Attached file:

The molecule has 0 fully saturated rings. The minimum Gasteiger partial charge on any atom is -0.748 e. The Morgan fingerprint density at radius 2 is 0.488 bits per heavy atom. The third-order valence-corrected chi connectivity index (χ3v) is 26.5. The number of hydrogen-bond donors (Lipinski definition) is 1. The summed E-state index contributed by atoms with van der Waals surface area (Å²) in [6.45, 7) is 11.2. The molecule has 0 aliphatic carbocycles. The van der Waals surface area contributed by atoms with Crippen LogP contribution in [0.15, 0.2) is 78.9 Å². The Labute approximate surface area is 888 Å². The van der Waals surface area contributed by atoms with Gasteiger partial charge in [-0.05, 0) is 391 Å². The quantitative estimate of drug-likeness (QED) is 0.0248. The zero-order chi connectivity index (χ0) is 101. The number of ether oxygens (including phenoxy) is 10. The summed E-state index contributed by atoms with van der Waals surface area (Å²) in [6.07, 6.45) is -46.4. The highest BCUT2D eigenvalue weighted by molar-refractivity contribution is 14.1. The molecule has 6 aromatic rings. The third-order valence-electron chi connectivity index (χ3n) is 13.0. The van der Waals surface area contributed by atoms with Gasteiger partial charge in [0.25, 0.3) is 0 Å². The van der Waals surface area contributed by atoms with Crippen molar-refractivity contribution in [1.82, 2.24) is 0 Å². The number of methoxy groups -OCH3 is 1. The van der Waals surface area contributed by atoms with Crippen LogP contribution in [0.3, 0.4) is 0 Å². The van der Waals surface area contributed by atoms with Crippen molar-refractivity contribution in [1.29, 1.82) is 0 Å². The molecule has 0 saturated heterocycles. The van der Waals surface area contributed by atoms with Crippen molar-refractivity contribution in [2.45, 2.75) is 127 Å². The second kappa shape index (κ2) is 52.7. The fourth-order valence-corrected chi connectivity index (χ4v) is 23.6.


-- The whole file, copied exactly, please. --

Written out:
The molecule has 0 fully saturated rings. The minimum Gasteiger partial charge on any atom is -0.748 e. The Morgan fingerprint density at radius 2 is 0.488 bits per heavy atom. The third-order valence-corrected chi connectivity index (χ3v) is 26.5. The number of hydrogen-bond donors (Lipinski definition) is 1. The summed E-state index contributed by atoms with van der Waals surface area (Å²) in [6.45, 7) is 11.2. The molecule has 0 aliphatic carbocycles. The van der Waals surface area contributed by atoms with Crippen LogP contribution in [0.15, 0.2) is 78.9 Å². The Labute approximate surface area is 888 Å². The van der Waals surface area contributed by atoms with Gasteiger partial charge in [-0.05, 0) is 391 Å². The quantitative estimate of drug-likeness (QED) is 0.0248. The zero-order chi connectivity index (χ0) is 101. The number of ether oxygens (including phenoxy) is 10. The summed E-state index contributed by atoms with van der Waals surface area (Å²) in [6.07, 6.45) is -46.4. The highest BCUT2D eigenvalue weighted by molar-refractivity contribution is 14.1. The molecule has 6 aromatic rings. The third-order valence-electron chi connectivity index (χ3n) is 13.0. The van der Waals surface area contributed by atoms with Gasteiger partial charge in [0.25, 0.3) is 0 Å². The van der Waals surface area contributed by atoms with Crippen molar-refractivity contribution in [1.82, 2.24) is 0 Å². The number of methoxy groups -OCH3 is 1. The van der Waals surface area contributed by atoms with Crippen LogP contribution in [0.3, 0.4) is 0 Å². The van der Waals surface area contributed by atoms with Crippen molar-refractivity contribution in [1.29, 1.82) is 0 Å². The molecule has 0 saturated heterocycles. The van der Waals surface area contributed by atoms with Crippen molar-refractivity contribution in [2.45, 2.75) is 127 Å². The second kappa shape index (κ2) is 52.7. The fourth-order valence-corrected chi connectivity index (χ4v) is 23.6.